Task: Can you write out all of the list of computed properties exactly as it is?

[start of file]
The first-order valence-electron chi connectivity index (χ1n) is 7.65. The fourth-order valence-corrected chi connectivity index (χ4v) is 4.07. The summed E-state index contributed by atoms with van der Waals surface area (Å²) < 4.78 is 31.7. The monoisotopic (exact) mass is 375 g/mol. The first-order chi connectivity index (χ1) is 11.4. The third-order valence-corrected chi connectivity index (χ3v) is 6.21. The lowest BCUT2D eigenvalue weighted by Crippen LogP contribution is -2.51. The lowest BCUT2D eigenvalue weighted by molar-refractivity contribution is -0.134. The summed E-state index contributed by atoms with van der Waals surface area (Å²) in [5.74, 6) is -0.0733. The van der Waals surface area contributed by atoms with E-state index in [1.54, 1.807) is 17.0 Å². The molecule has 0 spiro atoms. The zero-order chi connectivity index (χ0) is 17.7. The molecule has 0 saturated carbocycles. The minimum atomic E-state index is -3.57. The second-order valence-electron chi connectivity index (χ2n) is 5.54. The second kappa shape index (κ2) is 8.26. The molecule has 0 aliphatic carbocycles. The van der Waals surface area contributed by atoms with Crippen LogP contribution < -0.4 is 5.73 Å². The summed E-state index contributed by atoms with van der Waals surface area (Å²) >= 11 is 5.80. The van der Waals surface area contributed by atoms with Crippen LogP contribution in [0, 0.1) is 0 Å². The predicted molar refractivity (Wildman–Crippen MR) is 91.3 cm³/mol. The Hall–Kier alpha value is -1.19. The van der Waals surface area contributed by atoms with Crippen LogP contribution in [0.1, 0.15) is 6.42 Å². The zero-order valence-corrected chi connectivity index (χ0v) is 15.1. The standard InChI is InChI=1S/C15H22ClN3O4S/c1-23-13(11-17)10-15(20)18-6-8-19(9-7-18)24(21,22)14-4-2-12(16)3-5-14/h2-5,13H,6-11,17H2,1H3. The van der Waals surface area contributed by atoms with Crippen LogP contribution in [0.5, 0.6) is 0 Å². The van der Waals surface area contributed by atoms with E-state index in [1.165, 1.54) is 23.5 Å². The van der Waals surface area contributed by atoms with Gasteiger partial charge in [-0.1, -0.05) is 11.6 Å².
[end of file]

The first-order valence-electron chi connectivity index (χ1n) is 7.65. The fourth-order valence-corrected chi connectivity index (χ4v) is 4.07. The summed E-state index contributed by atoms with van der Waals surface area (Å²) < 4.78 is 31.7. The monoisotopic (exact) mass is 375 g/mol. The first-order chi connectivity index (χ1) is 11.4. The third-order valence-corrected chi connectivity index (χ3v) is 6.21. The lowest BCUT2D eigenvalue weighted by Crippen LogP contribution is -2.51. The lowest BCUT2D eigenvalue weighted by molar-refractivity contribution is -0.134. The summed E-state index contributed by atoms with van der Waals surface area (Å²) in [5.74, 6) is -0.0733. The van der Waals surface area contributed by atoms with E-state index in [1.54, 1.807) is 17.0 Å². The molecule has 0 spiro atoms. The zero-order chi connectivity index (χ0) is 17.7. The molecule has 0 saturated carbocycles. The minimum atomic E-state index is -3.57. The second-order valence-electron chi connectivity index (χ2n) is 5.54. The second kappa shape index (κ2) is 8.26. The molecule has 0 aliphatic carbocycles. The van der Waals surface area contributed by atoms with Crippen LogP contribution < -0.4 is 5.73 Å². The summed E-state index contributed by atoms with van der Waals surface area (Å²) >= 11 is 5.80. The van der Waals surface area contributed by atoms with Crippen LogP contribution in [0, 0.1) is 0 Å². The predicted molar refractivity (Wildman–Crippen MR) is 91.3 cm³/mol. The Hall–Kier alpha value is -1.19. The van der Waals surface area contributed by atoms with Crippen LogP contribution in [0.1, 0.15) is 6.42 Å². The zero-order valence-corrected chi connectivity index (χ0v) is 15.1. The standard InChI is InChI=1S/C15H22ClN3O4S/c1-23-13(11-17)10-15(20)18-6-8-19(9-7-18)24(21,22)14-4-2-12(16)3-5-14/h2-5,13H,6-11,17H2,1H3. The van der Waals surface area contributed by atoms with Crippen LogP contribution in [0.5, 0.6) is 0 Å². The van der Waals surface area contributed by atoms with E-state index in [1.165, 1.54) is 23.5 Å². The van der Waals surface area contributed by atoms with Gasteiger partial charge in [-0.1, -0.05) is 11.6 Å².